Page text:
Concrete Countertop Series #5: The Big Pour

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Blog entry by Siegel_KenEvil posted 12-03-2010 11:18 PM 6941 reads 0 times favorited 2 comments Add to Favorites Watch
« Part 4: Computer Analysis on Concrete Countertop Part 5 of Concrete Countertop Series series Part 6: Concrete Curing »

The concrete is poured and it was nothing like I was expecting. I had my daughters fill the back-splash forms but I was short on concrete so I had to use the material from the back-splashes to complete the sink. I kind of panicked and I didn’t spend as much time as I wanted packing the undercuts. Not too worried. If there are voids, I’ll fill them when I pour the back splashes.

I have learned a lot but most of it’s, “what not to do”. I’ll know better once the concrete is out of the molds.

My daughter was taking pictures so I don’t have what I was hopping for. I told her to take a picture of everything… like one picture with everything. She took a picture of each item like it was a crime scene. This picture shows the cavity and a drill rigged to be a vibrator.

This picture shows basically what I used to prepare the molds. I don’t think so much work was necessary but I had time to kill. In order of usage; Bondo, Chisel and #120 sandpaper to shape blends with sand paper wrapped around pipe and dowels or blocks, caulk with caulk tool for small blends, body filler for small voids, primer, sanding with #320 foam sanding block and #400 wet paper, semi-gloss black paint (only because I had it), sanding with #800 wet paper, clear paint, sanding up to #2000, turtle wax, and eventually a light coat of cooking spray. I liked the tip I got in an earlier post about dissolving wax in solvent but I didn’t use it.

I found a 4’ x 8’ sheet of 6” wire mesh at Lowes that replaced the tension rods I was originally going to use. We cleaned them with steel wool and covered with several coats of primer.

We started by mixing one bag with charcoal color and dumping it in a holding container. Then we mixed up a bag with no color and folded it in the first mix. This was my first time using a mixer. Maybe someone can tell me if I did something wrong because even with the mixer, it wasn’t much easier than mixing it by hand. The concrete first turned into a bunch of balls that resembled deer droppings. We stopped the machine several times to break them up and freeing dry clumps hiding in the back of the mixer.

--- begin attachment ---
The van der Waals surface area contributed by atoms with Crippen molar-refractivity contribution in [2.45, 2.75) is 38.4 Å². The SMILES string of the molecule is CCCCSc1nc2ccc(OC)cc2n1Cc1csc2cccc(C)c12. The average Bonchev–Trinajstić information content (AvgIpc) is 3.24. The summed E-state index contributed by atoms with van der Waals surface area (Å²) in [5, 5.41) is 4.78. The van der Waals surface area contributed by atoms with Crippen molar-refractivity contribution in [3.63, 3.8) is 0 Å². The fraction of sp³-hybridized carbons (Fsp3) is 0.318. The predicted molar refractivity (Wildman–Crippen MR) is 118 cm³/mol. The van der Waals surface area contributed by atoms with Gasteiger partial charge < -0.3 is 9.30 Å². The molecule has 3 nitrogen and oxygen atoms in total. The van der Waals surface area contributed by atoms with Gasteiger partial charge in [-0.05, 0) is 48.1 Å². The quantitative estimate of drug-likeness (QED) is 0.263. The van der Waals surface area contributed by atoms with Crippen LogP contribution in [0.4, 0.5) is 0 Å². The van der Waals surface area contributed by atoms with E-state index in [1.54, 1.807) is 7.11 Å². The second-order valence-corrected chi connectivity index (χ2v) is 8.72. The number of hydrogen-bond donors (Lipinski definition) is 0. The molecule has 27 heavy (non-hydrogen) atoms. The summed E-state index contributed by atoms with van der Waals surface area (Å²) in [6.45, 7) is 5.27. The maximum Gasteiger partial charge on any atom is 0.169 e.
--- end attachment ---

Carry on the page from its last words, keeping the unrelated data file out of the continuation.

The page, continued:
I tried to be as prepared as I could. I was planing on using screeds with the sink profile cut out to do most of my work. I build a back-side mold in-case the concrete was too runny. It was. So runny that it wouldn’t even pack 2 inches high so I had to quickly clamp on another piece of wood. I think this was due to the super plastizers in the Quikrete mix. Had I read “Decorative Concrete” by Sunset before purchasing my mix, this would have been avoided. It has a bunch of formulas for different applications. I needed a dryer mix so I could pack the sides of the sink (like building a sand castle with wet sand).

Many of my other jigs were useless. I build on to create a groove for the o-ring. This made a mess. I ended up smoothing the concrete and placing the o-ring in it. I also had a template to position the bolts. Somewhat useless.

I guess I’ve got several days to wait till I start pulling off the molds.

-- Scott

2 comments so far

View StumpyNubs's profile


7592 posts in 2799 days

#1 posted 12-04-2010 02:14 AM

Looks like you have a very good worker there in your daughter! My wife and I would love to have her do some things around our house! Since she seems to be good at concrete, I’ll start her our on a new sidewalk and after that I think an addition to the deck would be in order… then perhaps some lunch… can she make sandwiches?

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View sras's profile


4799 posts in 3128 days

#2 posted 12-05-2010 08:50 PM

Great post! Seeing the troubles along the way help a lot in understanding what the process is like. Good luck with the next steps!

-- Steve - Impatience is Expensive

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